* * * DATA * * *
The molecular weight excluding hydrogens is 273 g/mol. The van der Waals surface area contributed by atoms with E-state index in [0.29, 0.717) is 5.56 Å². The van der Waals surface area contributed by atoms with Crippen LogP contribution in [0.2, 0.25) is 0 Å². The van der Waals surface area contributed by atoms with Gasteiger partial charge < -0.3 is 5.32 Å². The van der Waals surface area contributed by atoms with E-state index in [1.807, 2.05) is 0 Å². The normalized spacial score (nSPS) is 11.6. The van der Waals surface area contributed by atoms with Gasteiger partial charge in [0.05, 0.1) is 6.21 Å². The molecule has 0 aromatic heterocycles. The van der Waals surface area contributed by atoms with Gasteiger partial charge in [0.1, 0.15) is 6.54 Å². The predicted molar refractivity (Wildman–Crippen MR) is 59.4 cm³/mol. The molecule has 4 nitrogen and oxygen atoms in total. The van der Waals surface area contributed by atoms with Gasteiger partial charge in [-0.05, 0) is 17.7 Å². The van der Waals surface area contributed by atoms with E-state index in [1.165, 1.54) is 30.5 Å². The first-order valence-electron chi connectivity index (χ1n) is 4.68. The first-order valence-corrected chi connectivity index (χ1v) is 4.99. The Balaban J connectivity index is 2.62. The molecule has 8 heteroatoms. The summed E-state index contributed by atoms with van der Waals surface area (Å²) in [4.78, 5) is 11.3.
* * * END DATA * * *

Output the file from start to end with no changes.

The molecular weight excluding hydrogens is 273 g/mol. The van der Waals surface area contributed by atoms with E-state index in [0.29, 0.717) is 5.56 Å². The van der Waals surface area contributed by atoms with Crippen LogP contribution in [0.2, 0.25) is 0 Å². The van der Waals surface area contributed by atoms with Gasteiger partial charge < -0.3 is 5.32 Å². The van der Waals surface area contributed by atoms with E-state index in [1.807, 2.05) is 0 Å². The normalized spacial score (nSPS) is 11.6. The van der Waals surface area contributed by atoms with Gasteiger partial charge in [0.05, 0.1) is 6.21 Å². The molecule has 0 aromatic heterocycles. The van der Waals surface area contributed by atoms with Gasteiger partial charge in [0.1, 0.15) is 6.54 Å². The predicted molar refractivity (Wildman–Crippen MR) is 59.4 cm³/mol. The molecule has 4 nitrogen and oxygen atoms in total. The van der Waals surface area contributed by atoms with Gasteiger partial charge in [-0.05, 0) is 17.7 Å². The van der Waals surface area contributed by atoms with E-state index in [1.165, 1.54) is 30.5 Å². The first-order valence-electron chi connectivity index (χ1n) is 4.68. The first-order valence-corrected chi connectivity index (χ1v) is 4.99. The Balaban J connectivity index is 2.62. The molecule has 8 heteroatoms. The summed E-state index contributed by atoms with van der Waals surface area (Å²) in [4.78, 5) is 11.3.